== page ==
Analysing attendance data for Durham Area Youth

Durham Area Youth is a Charitable Incorporated Organisation (CIO) that provides youth provision in several villages on the outskirts of Durham. They run drop-in and outreach facilities for young people aged between 8 -18 years old.

The request

This was to examine data concerning the attendance of Young Persons (YPs) at the various Youth Centres (YCs) located within the locality of East Durham. This is a quote from the original specification document:

“Through analysing the data of attendees, we will be able to see how many young people we are reaching in areas (including deprived areas and families and the hard-to-reach families). This data will also identify areas where we can expand.  It will also identify trends and enable us to forecast for the future”

The approach

The supplied data consisted of initials of individual YPs (thus preserving anonymity – an important consideration in work of this kind), their home postcodes (and an associated level of deprivation for that postcode), their age, gender and whether or not they had siblings, and then a record of attendance for each calendar month at YCs.

The statistician working on the project was Nick Wray, and Durham Youth Services’ representative was Sarah Robinson. Because of Covid all contact was via Zoom, mobile phone and email. Data was sent via Dropbox and as email attachments.

The deliverables asked for by the client were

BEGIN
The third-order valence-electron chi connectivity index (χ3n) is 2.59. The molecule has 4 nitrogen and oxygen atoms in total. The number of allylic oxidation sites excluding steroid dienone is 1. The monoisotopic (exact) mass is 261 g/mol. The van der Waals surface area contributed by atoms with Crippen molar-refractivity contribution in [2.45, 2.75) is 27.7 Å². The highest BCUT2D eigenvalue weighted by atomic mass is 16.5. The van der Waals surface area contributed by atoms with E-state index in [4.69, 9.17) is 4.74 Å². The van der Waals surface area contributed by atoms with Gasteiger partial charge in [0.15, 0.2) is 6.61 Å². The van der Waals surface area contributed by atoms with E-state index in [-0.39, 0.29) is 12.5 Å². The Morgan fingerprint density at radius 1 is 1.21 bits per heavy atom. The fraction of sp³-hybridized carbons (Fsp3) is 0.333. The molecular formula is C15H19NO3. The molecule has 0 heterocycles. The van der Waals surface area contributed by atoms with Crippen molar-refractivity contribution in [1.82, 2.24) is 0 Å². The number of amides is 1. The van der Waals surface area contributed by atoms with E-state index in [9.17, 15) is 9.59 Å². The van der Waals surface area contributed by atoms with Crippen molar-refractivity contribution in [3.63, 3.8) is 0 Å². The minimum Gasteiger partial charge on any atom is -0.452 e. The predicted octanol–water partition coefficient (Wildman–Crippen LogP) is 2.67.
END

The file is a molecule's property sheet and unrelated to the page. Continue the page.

1. graphical displays of attendance patterns
  2. forecasts of future attendance
  3. identifying of the YPs in the most deprived areas to enable better targeting of services.
The first of these was straightforward. The second was not really doable, because of the limited timewise distribution of the data (11 consecutive calendar months).

The third involved some regression techniques which required a certain degree of explanation to the client. We were relating deprivation indices to attendance levels and wanted to see whether there might be a relationship between these two variables. I did not want to pull results “out of the hat”, so added some notes to the report which explain in outline how least-squares regression and confidence limits work. The client found these useful.

An unforeseen benefit was that the analysis led to using hitherto unfamiliar R programming techniques in importing maps from Google Maps, and using these as a graphical display to show home locations in the Durham report. This was tricky and took some time to do, but the code for doing this, once worked out, was a useful additional to the toolkit.
The result

The analyses showed, amongst other things, that attendance at YCs was independent of deprivation, and also home distance from the centres, a result which suggests that Durham Area Youth is reaching all youngsters across the deprivation and geographic range.
Impact and benefits

Sarah Robinson, business development, HR & office manager at Durham Area Youth commented:
The information provided to us has enabled us to look at trends, length of journeys that a young person is willing to make to attend the sessions and the break-down of age bands and genders to see if one is more popular than the other.  We were able to identify that we are not specific to any areas of deprivation and that we do not have any areas to target.
This information is only the beginning of the process, as we will collate further data to help us build the youth service and expand community centres and areas that we deliver in.
The volunteer and Durham Area Youth have agreed to make this an ongoing project – they will supply the volunteer with more data as they become available, so they can begin to do through-time analysis in coming years.